Those who criticised clearly had no idea of how difficult life was for so many working class women. There were price rises right from the start of the War. Before the government introduced rent controls in 1915, women like Annie – husbands rapidly mobilised and gone to war – worried with good reason that landlords might evict them as they waited for their allowances to come through or that they might try to attract new tenants who could, thanks to war work, afford to pay more. The Woman’s Dreadnought encouraged women to send in their experiences of budgeting and it is clear that less than a year into the War, fuel and foodstuffs had risen considerably. In February 1915, one woman gave her account of what she called ‘just poor every day living’ for her family of four:

Before the War (in shillings and pence, eg 1/6) Since the War
14 loaves of bread 2/11 4/8
1 ¾ cwt coal 2/4 3/6
1lb meat 6d 9d
½ quartern flour 2 1/4d 4 ½ d
½ lb tea 8d 10d
3 ½ lbs sugar 5 ¼ d 10 ½ d
I tin milk 4d 5d
Rent 6s 6s
Insurance 1s 1s


If Annie’s sole income was the separation allowance (until William’s promotion, she received 21 shillings, plus the London allowance), the above gives some indication of how money for her family of three was spent. On top of these and other foodstuffs, fuel and rent, there were clothes and shoes to buy (maybe through clothing clubs), soap and detergent and whatever else was needed in the household. Price rises became steeper; according to a 1918 government committee, the average working class household’s weekly expenditure on food had increased by 90 per cent in four years and other household costs, such as fuel and lighting, had risen by 74 per cent.[5]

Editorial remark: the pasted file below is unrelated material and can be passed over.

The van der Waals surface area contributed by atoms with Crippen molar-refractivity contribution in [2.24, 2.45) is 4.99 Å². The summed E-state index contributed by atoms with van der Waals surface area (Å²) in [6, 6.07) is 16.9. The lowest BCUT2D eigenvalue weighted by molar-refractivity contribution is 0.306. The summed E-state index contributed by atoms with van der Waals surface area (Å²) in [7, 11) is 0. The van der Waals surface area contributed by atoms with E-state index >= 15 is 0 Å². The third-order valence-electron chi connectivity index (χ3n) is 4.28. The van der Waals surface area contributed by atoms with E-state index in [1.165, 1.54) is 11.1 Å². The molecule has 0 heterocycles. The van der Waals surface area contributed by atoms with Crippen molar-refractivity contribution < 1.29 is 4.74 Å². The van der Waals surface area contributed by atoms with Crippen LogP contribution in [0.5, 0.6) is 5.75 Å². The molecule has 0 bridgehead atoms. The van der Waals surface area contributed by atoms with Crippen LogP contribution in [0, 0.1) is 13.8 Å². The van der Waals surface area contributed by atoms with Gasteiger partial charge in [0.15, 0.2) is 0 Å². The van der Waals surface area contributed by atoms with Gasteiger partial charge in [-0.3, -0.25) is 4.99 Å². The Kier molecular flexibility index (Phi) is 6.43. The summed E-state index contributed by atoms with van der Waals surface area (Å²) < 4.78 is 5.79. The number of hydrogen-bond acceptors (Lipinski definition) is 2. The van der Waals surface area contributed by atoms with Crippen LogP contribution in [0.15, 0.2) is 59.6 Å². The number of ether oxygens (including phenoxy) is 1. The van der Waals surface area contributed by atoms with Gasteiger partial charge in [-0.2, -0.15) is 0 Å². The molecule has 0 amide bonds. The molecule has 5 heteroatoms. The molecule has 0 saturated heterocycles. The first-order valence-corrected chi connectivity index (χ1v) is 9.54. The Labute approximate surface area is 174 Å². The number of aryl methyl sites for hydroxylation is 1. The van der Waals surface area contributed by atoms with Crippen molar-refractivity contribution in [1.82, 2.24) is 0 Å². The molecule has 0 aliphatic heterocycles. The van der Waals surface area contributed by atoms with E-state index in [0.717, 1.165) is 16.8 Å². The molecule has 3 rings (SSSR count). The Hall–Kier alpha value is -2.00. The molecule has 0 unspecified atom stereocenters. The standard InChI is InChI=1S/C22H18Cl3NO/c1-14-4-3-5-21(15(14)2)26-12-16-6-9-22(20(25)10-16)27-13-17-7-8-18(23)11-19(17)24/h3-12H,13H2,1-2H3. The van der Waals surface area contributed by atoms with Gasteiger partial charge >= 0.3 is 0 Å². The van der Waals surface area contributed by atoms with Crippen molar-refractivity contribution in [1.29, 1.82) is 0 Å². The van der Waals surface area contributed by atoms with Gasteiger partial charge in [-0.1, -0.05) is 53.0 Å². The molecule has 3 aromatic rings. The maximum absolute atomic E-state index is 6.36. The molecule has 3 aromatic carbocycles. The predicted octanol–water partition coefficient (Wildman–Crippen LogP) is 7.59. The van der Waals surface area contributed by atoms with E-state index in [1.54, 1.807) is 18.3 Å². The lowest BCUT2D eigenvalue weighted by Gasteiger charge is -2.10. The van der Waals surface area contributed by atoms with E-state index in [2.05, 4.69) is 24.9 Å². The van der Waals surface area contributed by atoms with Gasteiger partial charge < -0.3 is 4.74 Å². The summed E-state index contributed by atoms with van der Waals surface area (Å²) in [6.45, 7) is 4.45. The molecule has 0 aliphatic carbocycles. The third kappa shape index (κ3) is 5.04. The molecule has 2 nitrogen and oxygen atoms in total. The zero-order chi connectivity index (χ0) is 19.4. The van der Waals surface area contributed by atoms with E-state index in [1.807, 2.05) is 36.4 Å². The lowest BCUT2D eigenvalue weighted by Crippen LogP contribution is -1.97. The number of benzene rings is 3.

Before the introduction of rationing from the start of 1918, working class women bore the brunt of food shortages that were caused by disrupted supplies from overseas as well as by inequitable distribution. Queues were long and there were no guarantees that there would be much left even when you reached the front; one woman wrote that her daughter had lost a morning’s schooling in order to queue at a dairy before coming home without the margarine she’d been sent out to get. Another stated that despite a statement in the Press announcing that meat was available, she and others ‘watched load after load of nice fresh joints being sent out on the quiet to the rich; no one else got any’. When the butchers’ shops finally opened towards the end of that day, ‘the promised meat consisted of dirty black bits and dirty animals’ heads and bad liver, which smelt disgustingly’.[6] Sausage meat was sometimes the best that could be got but only then if you were lucky enough to see it on display or were forewarned that it might be coming.